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Is Smoke Inhalation From a Fire Considered a Burn Injury?


It is true that fires can cause many types of burn injuries, including burning of the airways due to the inhalation of hot smoke. However, depending on the circumstances of the case, smoke inhalation may or may not be considered a burn injury. With that said, victims who have inhaled smoke in a structure fire do have personal injury legal options. This is because inhaling smoke is dangerous and in many situations can be deadly.

Current estimates reveal that approximately 70% of deaths due to fires occur because of inhaling smoke instead of incurring burn injuries. This is because smoke contains many different harmful substances, gases, and heated particles. Researchers say that it is impossible to know exactly what the smoke produced by fire may contain.

Inhaling smoke can damage the body in several different ways. Examples include damage due to simple asphyxiation, thermal or chemical irritation, asphyxiation caused by chemicals, or any combination of these.

  • Simple asphyxiation occurs when the fire consumes all of the available oxygen or when products of the fire take over the oxygen’s space.
  • Chemical asphyxiation occurs when components of smoke like carbon dioxide cause damage at the cellular level and interfere with the victim’s ability to use oxygen.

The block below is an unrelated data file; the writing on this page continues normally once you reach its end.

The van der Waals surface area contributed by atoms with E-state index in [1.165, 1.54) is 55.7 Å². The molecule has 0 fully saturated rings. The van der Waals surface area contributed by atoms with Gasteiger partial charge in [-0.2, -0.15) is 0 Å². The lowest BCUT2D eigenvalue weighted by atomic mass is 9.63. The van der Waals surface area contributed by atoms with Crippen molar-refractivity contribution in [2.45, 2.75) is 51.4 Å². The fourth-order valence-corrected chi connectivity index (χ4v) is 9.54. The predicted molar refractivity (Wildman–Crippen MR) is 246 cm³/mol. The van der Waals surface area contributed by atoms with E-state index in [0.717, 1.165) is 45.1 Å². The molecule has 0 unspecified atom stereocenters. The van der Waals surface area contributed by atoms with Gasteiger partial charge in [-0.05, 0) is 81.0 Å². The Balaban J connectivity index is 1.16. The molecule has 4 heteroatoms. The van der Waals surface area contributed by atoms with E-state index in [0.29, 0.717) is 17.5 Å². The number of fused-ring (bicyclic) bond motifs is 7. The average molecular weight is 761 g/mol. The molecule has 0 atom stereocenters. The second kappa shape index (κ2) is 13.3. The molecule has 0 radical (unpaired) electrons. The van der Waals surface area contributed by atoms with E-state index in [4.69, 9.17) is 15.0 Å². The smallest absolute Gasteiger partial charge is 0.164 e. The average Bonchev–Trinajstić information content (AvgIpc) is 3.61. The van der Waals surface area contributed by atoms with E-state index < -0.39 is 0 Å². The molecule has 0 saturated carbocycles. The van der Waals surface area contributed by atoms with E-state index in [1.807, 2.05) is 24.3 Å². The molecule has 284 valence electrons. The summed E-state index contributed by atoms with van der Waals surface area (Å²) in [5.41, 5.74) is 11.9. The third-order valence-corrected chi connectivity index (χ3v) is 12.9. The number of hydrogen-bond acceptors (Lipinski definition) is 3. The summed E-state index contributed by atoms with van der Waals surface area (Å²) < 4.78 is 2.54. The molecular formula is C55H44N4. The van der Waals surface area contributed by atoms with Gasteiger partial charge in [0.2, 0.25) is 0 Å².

• Chemical irritation happens when the substances in smoke damage the victim’s skin or mucous membranes and cause airway collapse, swelling, and respiratory distress.
  • Thermal irritation occurs when the victim inhales very hot smoke, causing injury to the airway.

A Clearer View of Smoke Inhalation

The damage that smoke, heat, fumes, and gases do to the inside of the body may be less apparent, but it can be more debilitating to the victim in the long run, causing chronic health issues for the rest of a person’s life. Treatment and care can be costly and if someone’s negligence led to the exposure, legal accountability may be called for.

It should come as no surprise that firefighters face the most persistent exposure to smoke. It’s at nearly every event they respond to, yet line-of-duty injuries due to smoke are relatively rare for them. Most experts would likely agree that civilians are more at risk because they lack firefighter training and access to safety gear. Civilians also tend to be on the front line of the worst exposure from fires – whether it is smoke, gas, or chemicals.

Another factor that many might not think about is that what fuels fires today is significantly different from what it was just 50 years ago. Natural materials commonly used in construction and the making of furniture have been replaced with fabricated products that emit more toxicity when burned.

It is in light of these realities that medical services experts recommend that all smoke inhalation victims be checked for three particular issues:

  • Heat burns to the airways
  • Chemical damage to the windpipe and tubes to the lungs
  • Systemic poisoning from carbon monoxide and hydrogen cyanide

Regardless of how the exposure occurred, it’s clear that smoke inhalation can have catastrophic and life-changing consequences for victims, for which they may be entitled to compensation. While smoke inhalation may not seem like a burn injury, it is still very dangerous and could be fatal. Like victims of burns, those who have been injured due to smoke inhalation caused by a negligent party can pursue compensation through the legal system by speaking with our attorneys at Greene Broillet & Wheeler. 

Source: WebMD, “Smoke Inhalation,” accessed Aug. 10, 2016